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Good book, leaves a bad taste.
on 23 September 2008
While I agree with many of the other reviewers here that this is a good first hand account of a young soldier's experience of WW2. I cannot, however, agree with their sentiments that this book changes the portrayal of Webster in the Ambrose book and subsequent mini series or portrays him as a soldier of any distinction.
The writing here is that of a young man who wanted to be a writer and so viewed events through that prism. He appears to be very descriptive, honest and have very detailed recollections based on his letters and journals.
However in describing himself so honestly he reveals a flawed protagonist; he describes his wound (when shot) in terms of causing minimal damage but providing maximum escape from combat, he lets a fellow soldier who cant swim go on a water-bourne patrol in his stead and generally avoids putting himself out at all. He appears to look down on most of his fellow paratroopers and relates with glee deliberately holding up the rest of the company because a superior officer told him to hurry up.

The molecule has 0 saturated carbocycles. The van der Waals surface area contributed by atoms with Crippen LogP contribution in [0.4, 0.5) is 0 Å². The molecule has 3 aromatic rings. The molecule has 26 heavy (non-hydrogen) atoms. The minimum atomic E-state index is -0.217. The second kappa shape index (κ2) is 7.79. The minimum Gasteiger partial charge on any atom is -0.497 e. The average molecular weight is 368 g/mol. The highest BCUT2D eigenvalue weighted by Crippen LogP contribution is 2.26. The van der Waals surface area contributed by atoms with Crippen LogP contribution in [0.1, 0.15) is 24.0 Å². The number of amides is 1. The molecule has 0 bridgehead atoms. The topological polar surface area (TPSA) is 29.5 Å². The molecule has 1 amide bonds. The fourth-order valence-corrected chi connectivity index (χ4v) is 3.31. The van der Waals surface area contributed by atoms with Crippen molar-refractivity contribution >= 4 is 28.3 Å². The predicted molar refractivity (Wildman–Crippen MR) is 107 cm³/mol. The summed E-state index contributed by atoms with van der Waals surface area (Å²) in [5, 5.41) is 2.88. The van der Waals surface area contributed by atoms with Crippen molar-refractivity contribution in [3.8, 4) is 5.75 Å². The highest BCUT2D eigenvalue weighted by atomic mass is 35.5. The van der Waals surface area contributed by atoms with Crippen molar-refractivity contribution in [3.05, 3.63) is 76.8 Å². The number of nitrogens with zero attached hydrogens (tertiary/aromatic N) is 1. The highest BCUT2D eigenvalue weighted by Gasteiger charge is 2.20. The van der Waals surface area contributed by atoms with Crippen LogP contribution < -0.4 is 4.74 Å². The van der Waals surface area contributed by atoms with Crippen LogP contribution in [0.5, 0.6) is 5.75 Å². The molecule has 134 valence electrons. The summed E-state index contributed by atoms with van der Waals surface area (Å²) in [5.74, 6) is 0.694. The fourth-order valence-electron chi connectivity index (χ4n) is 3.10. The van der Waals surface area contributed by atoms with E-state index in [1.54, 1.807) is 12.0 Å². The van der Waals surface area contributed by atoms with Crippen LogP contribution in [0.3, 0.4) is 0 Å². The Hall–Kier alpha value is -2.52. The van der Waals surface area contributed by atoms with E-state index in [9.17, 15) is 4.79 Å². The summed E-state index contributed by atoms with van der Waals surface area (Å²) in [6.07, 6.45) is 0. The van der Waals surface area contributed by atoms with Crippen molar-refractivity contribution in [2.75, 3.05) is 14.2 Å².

Having read several other accounts by E company soldiers this seems at odds with the 'band of brothers' attitudes that prevailed in that company.
If you read the excellent "Easy Company Soldier" by Don Malarkey (who saw more front line combat than any other man in E) you begin to see how the other men felt about Webster and how they regard him in hind-sight.
So here we have a well written book by a man who portrays himself in a fairly damning light, I appreciated the writing but came away not thinking much of the subject, and that is at odds with my other experiences reading books of this type.